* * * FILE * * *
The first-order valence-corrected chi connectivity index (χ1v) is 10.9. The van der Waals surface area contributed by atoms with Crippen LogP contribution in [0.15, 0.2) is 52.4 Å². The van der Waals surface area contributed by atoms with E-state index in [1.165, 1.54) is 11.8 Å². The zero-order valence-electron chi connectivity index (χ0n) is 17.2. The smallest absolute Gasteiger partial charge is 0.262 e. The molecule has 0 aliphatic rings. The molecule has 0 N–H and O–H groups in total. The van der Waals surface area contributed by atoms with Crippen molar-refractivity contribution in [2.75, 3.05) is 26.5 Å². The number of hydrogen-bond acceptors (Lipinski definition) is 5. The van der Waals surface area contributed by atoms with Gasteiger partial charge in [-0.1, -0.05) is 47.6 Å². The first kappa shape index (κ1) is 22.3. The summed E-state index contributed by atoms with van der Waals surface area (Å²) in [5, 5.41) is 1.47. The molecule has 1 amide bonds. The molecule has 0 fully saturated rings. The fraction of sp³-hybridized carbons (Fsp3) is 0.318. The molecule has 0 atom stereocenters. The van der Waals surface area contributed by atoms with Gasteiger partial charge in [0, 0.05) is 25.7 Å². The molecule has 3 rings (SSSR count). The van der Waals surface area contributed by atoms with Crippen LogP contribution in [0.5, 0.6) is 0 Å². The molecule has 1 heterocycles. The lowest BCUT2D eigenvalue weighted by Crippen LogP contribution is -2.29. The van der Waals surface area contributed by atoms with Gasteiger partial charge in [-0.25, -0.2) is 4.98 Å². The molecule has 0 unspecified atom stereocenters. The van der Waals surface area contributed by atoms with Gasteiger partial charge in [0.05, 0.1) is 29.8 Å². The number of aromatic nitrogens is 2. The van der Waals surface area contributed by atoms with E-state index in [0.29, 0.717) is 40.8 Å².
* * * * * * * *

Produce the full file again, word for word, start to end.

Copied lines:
The first-order valence-corrected chi connectivity index (χ1v) is 10.9. The van der Waals surface area contributed by atoms with Crippen LogP contribution in [0.15, 0.2) is 52.4 Å². The van der Waals surface area contributed by atoms with E-state index in [1.165, 1.54) is 11.8 Å². The zero-order valence-electron chi connectivity index (χ0n) is 17.2. The smallest absolute Gasteiger partial charge is 0.262 e. The molecule has 0 aliphatic rings. The molecule has 0 N–H and O–H groups in total. The van der Waals surface area contributed by atoms with Crippen molar-refractivity contribution in [2.75, 3.05) is 26.5 Å². The number of hydrogen-bond acceptors (Lipinski definition) is 5. The van der Waals surface area contributed by atoms with Gasteiger partial charge in [-0.1, -0.05) is 47.6 Å². The first kappa shape index (κ1) is 22.3. The summed E-state index contributed by atoms with van der Waals surface area (Å²) in [5, 5.41) is 1.47. The molecule has 1 amide bonds. The molecule has 0 fully saturated rings. The fraction of sp³-hybridized carbons (Fsp3) is 0.318. The molecule has 0 atom stereocenters. The van der Waals surface area contributed by atoms with Gasteiger partial charge in [0, 0.05) is 25.7 Å². The molecule has 3 rings (SSSR count). The van der Waals surface area contributed by atoms with Crippen LogP contribution in [0.5, 0.6) is 0 Å². The molecule has 1 heterocycles. The lowest BCUT2D eigenvalue weighted by Crippen LogP contribution is -2.29. The van der Waals surface area contributed by atoms with Gasteiger partial charge in [-0.25, -0.2) is 4.98 Å². The molecule has 0 unspecified atom stereocenters. The van der Waals surface area contributed by atoms with Gasteiger partial charge in [0.05, 0.1) is 29.8 Å². The number of aromatic nitrogens is 2. The van der Waals surface area contributed by atoms with E-state index in [0.29, 0.717) is 40.8 Å².